US Missile Defense System Obliterates Incoming Missile
The U.S. military conducted another successful test of a U.S. missile defense system Sunday.
The U.S. Missile Defense Agency and the 11th Air Defense Artillery Brigade conducted a test of the Terminal High Altitude Area Defense (THAAD) anti-missile system. A THAAD battery located at the Pacific Spaceport Complex Alaska in Kodiak, Alaska, detected, tracked, and intercepted a medium-range ballistic missile air-launched from a U.S. Air Force C-17 over the Pacific Ocean, according to an MDA press release. THAAD, which has been tested a total of fifteen times, has a perfect test record.
THAAD “provides a globally-transportable, rapidly-deployable capability to intercept ballistic missiles inside or outside the atmosphere during their final, or terminal, phase of flight. THAAD is strictly a defensive weapon system. The system uses hit-to-kill technology where kinetic energy destroys the incoming target,” the MDA explained.
The test was expected, as the Coast Guard warned mariners to stay clear of the testing area earlier this week, although the exact time of the test was unknown. The MDA stressed that the missile defense team “conducted launcher, fire control and radar operations using the same procedures they would use in an actual combat scenario.”
The test comes just two days after North Korea conducted another intercontinental ballistic missile test, this time demonstrating an ability to strike most of the continental U.S. with a destructive nuclear payload. THAAD is not designed to eliminate intercontinental ballistic missiles, but is an excellent defensive tool when it comes to short-, medium-, and intermediate-range ballistic missiles.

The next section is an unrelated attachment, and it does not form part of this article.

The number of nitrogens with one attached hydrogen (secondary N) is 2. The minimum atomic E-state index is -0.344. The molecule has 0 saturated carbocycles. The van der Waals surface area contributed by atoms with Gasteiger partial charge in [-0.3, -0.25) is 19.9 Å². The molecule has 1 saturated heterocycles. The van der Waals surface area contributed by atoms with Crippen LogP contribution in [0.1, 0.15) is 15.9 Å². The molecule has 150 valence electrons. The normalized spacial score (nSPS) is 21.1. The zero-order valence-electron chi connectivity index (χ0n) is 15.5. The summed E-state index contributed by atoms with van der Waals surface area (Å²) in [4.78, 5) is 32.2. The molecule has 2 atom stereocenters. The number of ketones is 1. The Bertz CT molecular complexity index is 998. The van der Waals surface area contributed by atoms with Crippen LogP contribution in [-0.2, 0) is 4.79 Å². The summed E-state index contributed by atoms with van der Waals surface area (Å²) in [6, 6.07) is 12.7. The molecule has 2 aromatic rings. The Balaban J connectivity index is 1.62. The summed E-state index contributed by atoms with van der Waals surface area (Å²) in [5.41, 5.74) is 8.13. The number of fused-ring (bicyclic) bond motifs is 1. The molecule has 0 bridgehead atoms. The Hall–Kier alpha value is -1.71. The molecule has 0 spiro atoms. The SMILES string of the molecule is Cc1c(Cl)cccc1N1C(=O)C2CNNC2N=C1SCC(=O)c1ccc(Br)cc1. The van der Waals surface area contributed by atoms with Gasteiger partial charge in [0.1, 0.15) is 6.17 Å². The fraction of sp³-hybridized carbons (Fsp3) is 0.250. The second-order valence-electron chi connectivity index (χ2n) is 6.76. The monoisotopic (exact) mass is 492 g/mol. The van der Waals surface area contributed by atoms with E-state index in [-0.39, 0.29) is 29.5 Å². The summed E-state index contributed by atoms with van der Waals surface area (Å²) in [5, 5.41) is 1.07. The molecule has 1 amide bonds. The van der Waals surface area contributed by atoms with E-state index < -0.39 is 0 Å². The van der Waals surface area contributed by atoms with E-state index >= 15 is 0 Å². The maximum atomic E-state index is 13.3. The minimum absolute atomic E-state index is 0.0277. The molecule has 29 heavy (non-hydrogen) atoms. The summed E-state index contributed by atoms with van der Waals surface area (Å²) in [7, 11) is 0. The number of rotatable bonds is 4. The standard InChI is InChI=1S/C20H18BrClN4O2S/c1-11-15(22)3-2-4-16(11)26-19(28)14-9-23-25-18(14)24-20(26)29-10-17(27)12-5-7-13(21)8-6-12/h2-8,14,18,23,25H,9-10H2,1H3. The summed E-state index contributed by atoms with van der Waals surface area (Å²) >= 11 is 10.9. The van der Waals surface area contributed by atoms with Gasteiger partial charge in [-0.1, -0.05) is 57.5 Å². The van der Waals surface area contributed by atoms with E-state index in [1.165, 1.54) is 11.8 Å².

The U.S. began deploying THAAD batteries in South Korea in March after North Korea launched a salvo of short-range ballistic missiles into the East Sea/Sea of Japan. The THAAD system in South Korea is operational and has achieved initial intercept capability.
The new liberal South Korean government under President Moon Jae-in has long been opposed to THAAD, arguing that it unnecessarily escalates tensions and agitates China, Russia, and North Korea. Deployment has been delayed since he took power from the hard-line conservatives, but the latest missile test appears to have changed the president’s mind. After the North’s ICBM test Friday, Seoul reached out to Washington and requested additional THAAD batteries.
Seoul’s dovish leadership also wants heavier warheads for their long-range ballistic missiles.
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